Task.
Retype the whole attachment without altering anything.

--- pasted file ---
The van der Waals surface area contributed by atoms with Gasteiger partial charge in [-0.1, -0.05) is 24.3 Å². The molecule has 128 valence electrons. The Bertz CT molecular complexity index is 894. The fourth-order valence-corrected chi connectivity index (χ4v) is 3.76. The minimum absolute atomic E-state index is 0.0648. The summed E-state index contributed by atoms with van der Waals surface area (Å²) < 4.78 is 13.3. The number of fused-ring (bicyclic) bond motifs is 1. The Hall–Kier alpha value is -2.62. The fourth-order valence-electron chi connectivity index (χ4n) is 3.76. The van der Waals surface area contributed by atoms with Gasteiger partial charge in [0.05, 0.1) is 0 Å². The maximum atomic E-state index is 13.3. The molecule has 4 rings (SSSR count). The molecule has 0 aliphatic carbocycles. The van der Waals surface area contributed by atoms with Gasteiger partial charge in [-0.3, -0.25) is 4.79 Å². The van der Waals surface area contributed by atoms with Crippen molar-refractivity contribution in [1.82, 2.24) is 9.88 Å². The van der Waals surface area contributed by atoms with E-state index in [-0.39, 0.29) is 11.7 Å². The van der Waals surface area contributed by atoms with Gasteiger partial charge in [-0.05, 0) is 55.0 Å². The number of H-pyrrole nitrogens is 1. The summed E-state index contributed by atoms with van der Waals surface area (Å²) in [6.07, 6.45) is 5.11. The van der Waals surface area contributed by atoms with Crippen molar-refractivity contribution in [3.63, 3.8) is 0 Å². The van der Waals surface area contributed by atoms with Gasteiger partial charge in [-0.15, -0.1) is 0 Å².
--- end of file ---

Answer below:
The van der Waals surface area contributed by atoms with Gasteiger partial charge in [-0.1, -0.05) is 24.3 Å². The molecule has 128 valence electrons. The Bertz CT molecular complexity index is 894. The fourth-order valence-corrected chi connectivity index (χ4v) is 3.76. The minimum absolute atomic E-state index is 0.0648. The summed E-state index contributed by atoms with van der Waals surface area (Å²) < 4.78 is 13.3. The number of fused-ring (bicyclic) bond motifs is 1. The Hall–Kier alpha value is -2.62. The fourth-order valence-electron chi connectivity index (χ4n) is 3.76. The van der Waals surface area contributed by atoms with Gasteiger partial charge in [0.05, 0.1) is 0 Å². The maximum atomic E-state index is 13.3. The molecule has 4 rings (SSSR count). The molecule has 0 aliphatic carbocycles. The van der Waals surface area contributed by atoms with Gasteiger partial charge in [-0.3, -0.25) is 4.79 Å². The van der Waals surface area contributed by atoms with Crippen molar-refractivity contribution in [1.82, 2.24) is 9.88 Å². The van der Waals surface area contributed by atoms with E-state index in [-0.39, 0.29) is 11.7 Å². The van der Waals surface area contributed by atoms with Gasteiger partial charge in [-0.05, 0) is 55.0 Å². The number of H-pyrrole nitrogens is 1. The summed E-state index contributed by atoms with van der Waals surface area (Å²) in [6.07, 6.45) is 5.11. The van der Waals surface area contributed by atoms with Crippen molar-refractivity contribution in [3.63, 3.8) is 0 Å². The van der Waals surface area contributed by atoms with Gasteiger partial charge in [-0.15, -0.1) is 0 Å².